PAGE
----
By late next year, a new tool that helps social media users avoid identity theft will be available. Currently, the Internet Commerce Security Laboratory (ICSL) at the University of Ballarat in Australiais working on the new tool, IDThief, which aims to help social media users thwart identity thieves on the Internet.
How IDThief Works
According to Paul Watters, an associate professor and director of the ICSL, their aim is to help make users more aware of the personal information that they tend to disclose online, as these can be used by identity thieves. IDThief works by searching for information like dates and places of birth, the mother’s maiden name, and so on. Based on the information, the tool makes a report, which provides a person with his or her “risk rating.” In turn, this helps them become more aware of what can be done with their personal information.
Notably, the ICSL is a joint venture between the Australian Federal Police, IBM, the University of Ballarat, the Victorian government, and Westpac. It can be recalled that just last week, the Australian Federal Police and international authorities worked together in dealing with an organized crime gang fromRomania. In that particular case, information was taken from 30,000 Australian credit cards and used in transactions amounting to over $30 million.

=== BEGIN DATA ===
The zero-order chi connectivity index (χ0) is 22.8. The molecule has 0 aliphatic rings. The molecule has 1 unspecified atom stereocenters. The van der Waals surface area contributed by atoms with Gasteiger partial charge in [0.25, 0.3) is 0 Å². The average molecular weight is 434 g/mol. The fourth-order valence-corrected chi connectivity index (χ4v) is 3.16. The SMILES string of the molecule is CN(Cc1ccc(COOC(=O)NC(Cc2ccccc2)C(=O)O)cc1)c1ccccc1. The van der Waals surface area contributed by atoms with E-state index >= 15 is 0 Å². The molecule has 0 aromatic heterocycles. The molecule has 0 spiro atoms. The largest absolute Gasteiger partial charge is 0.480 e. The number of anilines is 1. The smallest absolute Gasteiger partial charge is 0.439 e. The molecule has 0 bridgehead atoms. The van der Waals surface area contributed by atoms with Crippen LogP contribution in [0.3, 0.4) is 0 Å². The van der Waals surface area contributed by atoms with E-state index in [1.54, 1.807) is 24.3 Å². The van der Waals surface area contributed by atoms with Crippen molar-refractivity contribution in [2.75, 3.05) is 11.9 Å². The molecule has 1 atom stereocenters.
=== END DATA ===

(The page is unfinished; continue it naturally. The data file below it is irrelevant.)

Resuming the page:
Staying Safe Online
Professor Watters further explains that when a person shares personal data on Facebook, with or without privacy controls, and adds people that he or she does not really know, there is a big risk of that information being leaked. Fortunately, IDThief is set to be completed by the middle of next year, and eventually released before the end of the year. What’s more, the developers are hoping to make the tool available for free to users.
In the meantime, the ICSK is also developing an application related to authorship on social media. Professor Watters shares that it aims to help people deal with online trolls who use fake names. The application could also be utilized in detecting plagiarism and interaction between criminal groups.